Morrison’s counterpart at the University of Nebraska at Omaha, former chancellor Del Weber, sums him up this way: “He’s never showy. He just gets things done.”

The Rev. Thomas N. Schloemer, SJ, entered the Jesuit seminary in Oshkosh, Wisconsin, with Morrison some 44 years ago. They remain close friends, talking often, taking occasional business trips together, like to South Dakota, where Morrison is on the Red Cloud Indian Mission board of directors.

“Despite his earlier assignments,” said Schloemer, “basically, his career has been here. One thing about him I find fascinating is that he had no financial training. He’s self-taught. He mastered this skill, and he knows where the money is.”

The two old friends chat often — about history (“I’m interested, but not in his league.”), the Green Bay Packers (“Did you know his mother was secretary to ‘Curly’ Lambeau?”), other sports (“He took up golf and may play half a dozen rounds a year.”) and Morrison’s love of gadgets, especially in his car (“He taught himself on the computer.”).

Schloemer characterizes his former classmate as a voracious reader, even though his busy schedule usually forces him to divide the reading of his Divine Office between early morning and late evening.

“History works are my favorites,” said Morrison. “Right now I’m reading Stephen Ambrose’s Citizen Soldiers. But when I’m traveling, I favor detective stories, spy stories.”

Often, his reading and his work are accompanied by classical music as background, relying on public radio stations.

On television, he normally opts for sports, especially football, but he hasn't been to a movie since the year he was installed as president.

When he can get away, Morrison, like the Hemingway he superficially resembles, heads for Key West, Fla. “I’ve been there a dozen times. Just to kick back and relax. I liked it better before all the new roads were built and it became so crowded.”

Whether on the beach or at his desk, Creighton’s 22nd president maintains his practiced balance. Always the realist, he can impartially dissect his own personality. “I suppose my strengths are my ability to take things in stride, to never lose any sleep over decisions made. Mental health is a Number One consideration for me. It’s a grace.”

As for weaknesses, he quickly mentions impatience. “I want things to happen yesterday.”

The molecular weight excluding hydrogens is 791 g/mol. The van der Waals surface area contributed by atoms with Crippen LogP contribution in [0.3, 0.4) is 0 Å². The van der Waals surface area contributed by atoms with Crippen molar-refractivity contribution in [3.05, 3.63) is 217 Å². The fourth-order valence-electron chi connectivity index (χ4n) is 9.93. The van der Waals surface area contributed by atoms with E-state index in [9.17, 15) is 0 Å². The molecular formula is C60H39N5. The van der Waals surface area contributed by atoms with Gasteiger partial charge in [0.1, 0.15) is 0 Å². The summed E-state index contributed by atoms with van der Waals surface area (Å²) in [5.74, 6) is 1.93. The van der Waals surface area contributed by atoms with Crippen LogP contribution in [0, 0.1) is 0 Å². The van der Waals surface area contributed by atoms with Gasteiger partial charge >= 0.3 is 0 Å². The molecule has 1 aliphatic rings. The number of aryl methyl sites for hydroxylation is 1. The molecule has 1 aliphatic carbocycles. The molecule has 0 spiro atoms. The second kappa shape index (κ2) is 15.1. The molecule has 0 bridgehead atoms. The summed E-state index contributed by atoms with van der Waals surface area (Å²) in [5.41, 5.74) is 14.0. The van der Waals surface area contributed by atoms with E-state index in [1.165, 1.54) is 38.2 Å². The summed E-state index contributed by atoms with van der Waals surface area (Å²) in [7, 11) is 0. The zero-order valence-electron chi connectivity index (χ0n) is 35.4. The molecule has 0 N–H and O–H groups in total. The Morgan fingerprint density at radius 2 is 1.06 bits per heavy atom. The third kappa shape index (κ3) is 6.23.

Does this mean he has a temper?

“Better ask my secretary.”

“He can get angry,” acknowledges Sally Komrofske, who has managed the President’s Office since 1986, “but it’s always short-lived. Then he smiles and breaks the ice. It’s usually because he is anxious for answers, because he expects the same dedication from others that he demands of himself. Budget times are the most stressful.”

Komrofske likes the variety in her daily duties. “Each day is different, challenging. This is a small office, with only three people, and it’s a challenge to remain organized. Father doesn’t like to put off people who need help. He wants problems to be handled quickly, so we’re usually pretty busy. Little things like ordering supplies sometimes get neglected.”

Besides the occasional demonstration of impatience, Morrison also has his pet peeves. “I get mad when people drive vehicles on our campus mall. I call security. And I dislike those people who act like there is no one else in the world, or those ex-smokers who are on a crusade.”

Morrison quit smoking three and a half years ago, “because it was socially unacceptable.”

But he can still enjoy a social drink. “I love scotch. I never met a scotch I didn’t like. Johnny Walker, Chivas. It should always be taken neat.”

This adopted Nebraskan, who has come to love Omaha, has no hesitation in naming his favorite food. “Steak! I hate chicken. It’s served so often when I’m on the road. Even in salads they stick chunks of chicken.”

He also has his local heroes. His predecessors, the Rev. Carl Reinert, SJ, and the Rev. Henry Linn, SJ, along with his former boss at Marquette, Academic Vice President Ed Simmons. And, of course, his parents. He still telephones his mother every Sunday. “Right at 4:45 p.m.,” said Gertrude Morrison. “If he’s going to be away, he alerts me.”

Soon, of course, he will be telephoning from a new destination. He approaches that subject casually. “I’m looking forward to the openness of the future, the lack of structure. Later, who knows? I’ll have a sabbatical year to think about it. Retreat work has appeal for me. Maybe teaching, although it will be hard to retool for the classroom.”

One thing he won.t do is hang around the Hilltop, declaring that would be unfair and uncomfortable for his successor.

In an article written in 1997 for WINDOW, Morrison wrestled with the reconciling of his mundane responsibilities with his spiritual commitment. He concluded that, because he helped educate people in the Jesuit tradition, he was, in his way, building the Kingdom of God. Still, even though he’s had a minimum of isolation, living apart from his office locale in a high rise Creighton residence hall at 21st and Davenport, he obviously craves fewer distractions.

“I’d like to be able to really concentrate on my prayers for long, uninterrupted periods of time.”

That sort of contemplative ease will be a radical departure from days charged with duties and decisions, but, in that relative silence, Morrison hopes to divine the answers to some of the deeper queries shelved by activity.

One of his Scottish ancestors, the 19th century Gaelic poet, John Morrison, wrote:

“Our hearts, if God we seek to know,
Shall know Him and rejoice;
His coming like the morn shall be,
Like morning songs His voice.”

Some of Fr. Michael Morrison’s friends and co-workers have suggested memorials to the man, perhaps even a special fund drive, a building named after him.

Given the reticent nature of this very successful Creighton CEO, an appropriate memento might be a small plaque on that well-worn concrete wall, reading, “FATHER MIKE WAS HERE.”